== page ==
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Dictionary of the History of Ideas

Studies of Selected Pivotal Ideas
170 occurrences of ideology
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170 occurrences of ideology
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I

Opposition to the central ideas of the French Enlight-
enment, and of its allies and disciples in other European
countries, is as old as the movement itself. The procla-
mation of the autonomy of reason and the methods
of the natural sciences based on observation as the sole
reliable method of knowledge, and the consequent
rejection of the authority of revelation, sacred writings
and their accepted interpreters, tradition, prescription,
and every form of nonrational and transcendent sources
of knowledge, was naturally opposed by the churches
and religious thinkers of many persuasions. But such
opposition, largely because of the absence of common


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ground between them and the philosophers of the
Enlightenment, made relatively little headway, save
by stimulating repressive steps against the spreading
of ideas regarded as dangerous to the authority of
Church or State. More formidable was the relativist
and skeptical tradition that went back to the ancient
world. The central doctrines of the progressive French
thinkers, whatever their disagreements among them-
selves, rested on the belief, rooted in the ancient doc-
trine of Natural Law, that human nature was funda-
mentally the same in all times and places; that local
and historical variations were unimportant compared
with the constant central core in terms of which human
beings could be defined as a species, like animals, or
plants, or minerals; that there were universal human
goals; that a logically connected structure of laws and
generalizations susceptible of demonstration and
verification could be constructed and replace the
chaotic amalgam of ignorance, mental laziness, guess-
work, superstition, prejudice, dogma, fantasy, and,
above all, the “interested error,” maintained by the
rulers of mankind and largely responsible for the
blunders, vices, and misfortunes of humanity.

It was further believed that the methods similar to
those of Newtonian physics which had achieved such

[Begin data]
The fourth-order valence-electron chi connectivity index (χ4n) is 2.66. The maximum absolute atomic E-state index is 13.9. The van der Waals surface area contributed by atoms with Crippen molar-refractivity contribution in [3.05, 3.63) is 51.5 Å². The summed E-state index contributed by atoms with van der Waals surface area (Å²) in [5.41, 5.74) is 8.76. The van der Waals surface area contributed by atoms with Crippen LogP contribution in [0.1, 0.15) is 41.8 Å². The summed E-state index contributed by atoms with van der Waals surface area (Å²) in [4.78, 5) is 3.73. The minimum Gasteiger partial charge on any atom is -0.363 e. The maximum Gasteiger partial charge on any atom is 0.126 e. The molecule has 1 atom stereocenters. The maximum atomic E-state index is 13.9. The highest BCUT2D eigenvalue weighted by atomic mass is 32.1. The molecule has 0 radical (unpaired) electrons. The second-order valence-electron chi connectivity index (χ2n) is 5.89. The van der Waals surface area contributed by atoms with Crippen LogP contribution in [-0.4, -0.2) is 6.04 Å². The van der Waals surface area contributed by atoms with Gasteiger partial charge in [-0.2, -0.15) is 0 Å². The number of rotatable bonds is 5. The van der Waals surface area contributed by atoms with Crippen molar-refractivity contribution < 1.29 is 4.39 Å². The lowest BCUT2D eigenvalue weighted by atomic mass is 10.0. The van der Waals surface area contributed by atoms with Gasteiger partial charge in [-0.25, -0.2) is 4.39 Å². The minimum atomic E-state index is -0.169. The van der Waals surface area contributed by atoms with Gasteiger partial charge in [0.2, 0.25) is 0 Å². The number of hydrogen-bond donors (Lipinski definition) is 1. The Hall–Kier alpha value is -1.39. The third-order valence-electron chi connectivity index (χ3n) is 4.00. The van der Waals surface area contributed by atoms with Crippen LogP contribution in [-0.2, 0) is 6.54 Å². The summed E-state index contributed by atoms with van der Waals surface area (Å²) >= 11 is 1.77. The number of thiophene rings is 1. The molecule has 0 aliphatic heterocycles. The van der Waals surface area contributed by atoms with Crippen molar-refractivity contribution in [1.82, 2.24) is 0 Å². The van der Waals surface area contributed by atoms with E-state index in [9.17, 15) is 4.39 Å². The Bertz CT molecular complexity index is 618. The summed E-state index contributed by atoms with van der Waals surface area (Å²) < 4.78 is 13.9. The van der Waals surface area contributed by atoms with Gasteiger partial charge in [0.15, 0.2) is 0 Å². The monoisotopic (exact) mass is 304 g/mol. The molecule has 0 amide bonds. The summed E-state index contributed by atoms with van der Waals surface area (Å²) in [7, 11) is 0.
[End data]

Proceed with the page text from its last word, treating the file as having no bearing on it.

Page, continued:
triumphs in the realm of inanimate nature could be
applied with equal success to the fields of ethics,
politics, and human relationships in general, in which
little progress had been made; with the corollary that
once this had been effected, it would sweep away
irrational and oppressive legal systems and economic
policies the replacement of which by the rule of rea-
son would rescue men from political and moral in-
justice and misery and set them on the path of wis-
dom, happiness, and virtue. Against this, there
persisted the doctrine that went back to the Greek
Sophists, Protagoras, Antiphon, and Critias, that
beliefs involving value-judgments, and the institutions
founded upon them, rested not on discoveries of objec-
tive and unalterable natural facts, but on human opin-
ion, which was variable and differed between different
societies and at different times; that moral and political
values, and in particular justice and social arrange-
ments in general rested on fluctuating human conven-
tion. This was summed up by the Sophist quoted by
Aristotle who declared that whereas fire burned both
here and in Persia, human institutions change under
our very eyes. It seemed to follow that no universal
truths established by scientific methods, that is, truths
that anyone could verify by the use of proper methods,
anywhere, at any time, could in principle be estab-
lished in human affairs.

This tradition reasserted itself strongly in the writ-
ings of such sixteenth-century skeptics as Cornelius
Agrippa, Montaigne, and Pierre Charron whose influ-
ence is discernible in the sentiments of thinkers and
poets in the Elizabethan and Jacobean age. Such skep-
ticism came to the aid of those who denied the claims
of the natural sciences or of other universal rational
schemas and advocated salvation in pure faith, like the
great Protestant reformers and their followers, and the